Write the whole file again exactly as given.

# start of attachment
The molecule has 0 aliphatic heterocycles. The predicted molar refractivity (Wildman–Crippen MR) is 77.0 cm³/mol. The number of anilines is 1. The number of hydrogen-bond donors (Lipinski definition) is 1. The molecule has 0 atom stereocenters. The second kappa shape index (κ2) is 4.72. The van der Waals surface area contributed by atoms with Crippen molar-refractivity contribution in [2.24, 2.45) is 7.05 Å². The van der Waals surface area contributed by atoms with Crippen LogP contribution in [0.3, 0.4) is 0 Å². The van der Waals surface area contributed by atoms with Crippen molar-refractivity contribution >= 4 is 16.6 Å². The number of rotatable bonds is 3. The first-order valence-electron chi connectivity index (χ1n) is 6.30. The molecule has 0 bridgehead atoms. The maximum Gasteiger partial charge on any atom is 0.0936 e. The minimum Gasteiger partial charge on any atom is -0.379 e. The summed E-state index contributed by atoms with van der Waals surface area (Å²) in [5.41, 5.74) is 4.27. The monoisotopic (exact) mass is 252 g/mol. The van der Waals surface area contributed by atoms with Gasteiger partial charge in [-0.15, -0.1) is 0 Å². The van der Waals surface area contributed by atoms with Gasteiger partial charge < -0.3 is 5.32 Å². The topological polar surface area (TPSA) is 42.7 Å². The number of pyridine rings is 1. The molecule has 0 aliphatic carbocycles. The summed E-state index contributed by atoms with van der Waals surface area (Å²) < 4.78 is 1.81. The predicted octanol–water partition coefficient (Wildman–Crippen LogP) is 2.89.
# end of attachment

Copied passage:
The molecule has 0 aliphatic heterocycles. The predicted molar refractivity (Wildman–Crippen MR) is 77.0 cm³/mol. The number of anilines is 1. The number of hydrogen-bond donors (Lipinski definition) is 1. The molecule has 0 atom stereocenters. The second kappa shape index (κ2) is 4.72. The van der Waals surface area contributed by atoms with Crippen molar-refractivity contribution in [2.24, 2.45) is 7.05 Å². The van der Waals surface area contributed by atoms with Crippen LogP contribution in [0.3, 0.4) is 0 Å². The van der Waals surface area contributed by atoms with Crippen molar-refractivity contribution >= 4 is 16.6 Å². The number of rotatable bonds is 3. The first-order valence-electron chi connectivity index (χ1n) is 6.30. The molecule has 0 bridgehead atoms. The maximum Gasteiger partial charge on any atom is 0.0936 e. The minimum Gasteiger partial charge on any atom is -0.379 e. The summed E-state index contributed by atoms with van der Waals surface area (Å²) in [5.41, 5.74) is 4.27. The monoisotopic (exact) mass is 252 g/mol. The van der Waals surface area contributed by atoms with Gasteiger partial charge in [-0.15, -0.1) is 0 Å². The van der Waals surface area contributed by atoms with Gasteiger partial charge < -0.3 is 5.32 Å². The topological polar surface area (TPSA) is 42.7 Å². The number of pyridine rings is 1. The molecule has 0 aliphatic carbocycles. The summed E-state index contributed by atoms with van der Waals surface area (Å²) < 4.78 is 1.81. The predicted octanol–water partition coefficient (Wildman–Crippen LogP) is 2.89.